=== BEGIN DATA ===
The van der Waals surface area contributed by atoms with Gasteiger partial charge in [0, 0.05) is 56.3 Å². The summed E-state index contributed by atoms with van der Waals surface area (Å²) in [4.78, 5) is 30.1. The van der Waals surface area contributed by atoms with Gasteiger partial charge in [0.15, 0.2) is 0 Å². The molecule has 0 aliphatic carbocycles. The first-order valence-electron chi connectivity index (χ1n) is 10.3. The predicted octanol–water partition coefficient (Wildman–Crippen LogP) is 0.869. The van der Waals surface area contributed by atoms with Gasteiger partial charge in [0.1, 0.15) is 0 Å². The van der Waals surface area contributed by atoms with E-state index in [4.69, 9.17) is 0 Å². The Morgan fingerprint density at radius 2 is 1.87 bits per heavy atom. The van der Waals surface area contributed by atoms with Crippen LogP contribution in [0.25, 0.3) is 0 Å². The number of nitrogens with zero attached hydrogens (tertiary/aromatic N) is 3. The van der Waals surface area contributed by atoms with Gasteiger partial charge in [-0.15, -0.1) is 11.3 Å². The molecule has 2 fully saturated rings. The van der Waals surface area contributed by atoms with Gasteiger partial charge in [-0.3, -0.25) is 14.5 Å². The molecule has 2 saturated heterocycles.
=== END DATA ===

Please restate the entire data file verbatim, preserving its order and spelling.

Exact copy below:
The van der Waals surface area contributed by atoms with Gasteiger partial charge in [0, 0.05) is 56.3 Å². The summed E-state index contributed by atoms with van der Waals surface area (Å²) in [4.78, 5) is 30.1. The van der Waals surface area contributed by atoms with Gasteiger partial charge in [0.15, 0.2) is 0 Å². The molecule has 0 aliphatic carbocycles. The first-order valence-electron chi connectivity index (χ1n) is 10.3. The predicted octanol–water partition coefficient (Wildman–Crippen LogP) is 0.869. The van der Waals surface area contributed by atoms with Gasteiger partial charge in [0.1, 0.15) is 0 Å². The van der Waals surface area contributed by atoms with E-state index in [4.69, 9.17) is 0 Å². The Morgan fingerprint density at radius 2 is 1.87 bits per heavy atom. The van der Waals surface area contributed by atoms with Crippen LogP contribution in [0.25, 0.3) is 0 Å². The number of nitrogens with zero attached hydrogens (tertiary/aromatic N) is 3. The van der Waals surface area contributed by atoms with Gasteiger partial charge in [-0.15, -0.1) is 11.3 Å². The molecule has 2 fully saturated rings. The van der Waals surface area contributed by atoms with Gasteiger partial charge in [-0.3, -0.25) is 14.5 Å². The molecule has 2 saturated heterocycles.